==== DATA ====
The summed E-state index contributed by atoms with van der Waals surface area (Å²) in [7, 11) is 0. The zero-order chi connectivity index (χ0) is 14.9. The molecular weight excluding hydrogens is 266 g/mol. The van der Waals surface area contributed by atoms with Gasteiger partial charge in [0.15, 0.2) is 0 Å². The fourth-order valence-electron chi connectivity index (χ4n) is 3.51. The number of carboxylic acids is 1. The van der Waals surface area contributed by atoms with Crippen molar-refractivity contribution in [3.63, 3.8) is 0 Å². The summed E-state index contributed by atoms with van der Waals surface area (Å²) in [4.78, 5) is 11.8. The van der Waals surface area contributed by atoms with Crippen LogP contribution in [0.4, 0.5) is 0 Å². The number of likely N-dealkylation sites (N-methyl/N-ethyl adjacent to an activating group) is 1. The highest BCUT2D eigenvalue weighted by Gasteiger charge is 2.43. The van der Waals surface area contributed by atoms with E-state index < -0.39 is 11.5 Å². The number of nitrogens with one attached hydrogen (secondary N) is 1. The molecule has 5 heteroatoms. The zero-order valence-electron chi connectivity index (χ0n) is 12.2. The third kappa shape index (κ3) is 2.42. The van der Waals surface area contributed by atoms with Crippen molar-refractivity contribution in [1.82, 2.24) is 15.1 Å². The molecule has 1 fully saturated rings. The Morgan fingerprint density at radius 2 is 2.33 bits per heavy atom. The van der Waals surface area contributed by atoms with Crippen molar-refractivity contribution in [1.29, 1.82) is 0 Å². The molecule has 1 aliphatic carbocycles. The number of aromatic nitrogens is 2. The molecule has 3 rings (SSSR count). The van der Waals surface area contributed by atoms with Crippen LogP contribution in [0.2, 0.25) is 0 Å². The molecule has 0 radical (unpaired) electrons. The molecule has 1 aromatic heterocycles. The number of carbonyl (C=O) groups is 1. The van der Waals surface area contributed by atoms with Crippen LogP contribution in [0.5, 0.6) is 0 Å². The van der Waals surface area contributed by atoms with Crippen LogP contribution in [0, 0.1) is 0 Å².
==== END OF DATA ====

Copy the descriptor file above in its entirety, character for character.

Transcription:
The summed E-state index contributed by atoms with van der Waals surface area (Å²) in [7, 11) is 0. The zero-order chi connectivity index (χ0) is 14.9. The molecular weight excluding hydrogens is 266 g/mol. The van der Waals surface area contributed by atoms with Gasteiger partial charge in [0.15, 0.2) is 0 Å². The fourth-order valence-electron chi connectivity index (χ4n) is 3.51. The number of carboxylic acids is 1. The van der Waals surface area contributed by atoms with Crippen molar-refractivity contribution in [3.63, 3.8) is 0 Å². The summed E-state index contributed by atoms with van der Waals surface area (Å²) in [4.78, 5) is 11.8. The van der Waals surface area contributed by atoms with Crippen LogP contribution in [0.4, 0.5) is 0 Å². The number of likely N-dealkylation sites (N-methyl/N-ethyl adjacent to an activating group) is 1. The highest BCUT2D eigenvalue weighted by Gasteiger charge is 2.43. The van der Waals surface area contributed by atoms with E-state index < -0.39 is 11.5 Å². The number of nitrogens with one attached hydrogen (secondary N) is 1. The molecule has 5 heteroatoms. The zero-order valence-electron chi connectivity index (χ0n) is 12.2. The third kappa shape index (κ3) is 2.42. The van der Waals surface area contributed by atoms with Crippen molar-refractivity contribution in [1.82, 2.24) is 15.1 Å². The molecule has 1 fully saturated rings. The Morgan fingerprint density at radius 2 is 2.33 bits per heavy atom. The van der Waals surface area contributed by atoms with Crippen molar-refractivity contribution in [1.29, 1.82) is 0 Å². The molecule has 1 aliphatic carbocycles. The number of aromatic nitrogens is 2. The molecule has 3 rings (SSSR count). The van der Waals surface area contributed by atoms with Crippen LogP contribution in [0.2, 0.25) is 0 Å². The molecule has 0 radical (unpaired) electrons. The molecule has 1 aromatic heterocycles. The number of carbonyl (C=O) groups is 1. The van der Waals surface area contributed by atoms with Crippen LogP contribution in [0.5, 0.6) is 0 Å². The van der Waals surface area contributed by atoms with Crippen LogP contribution in [0, 0.1) is 0 Å².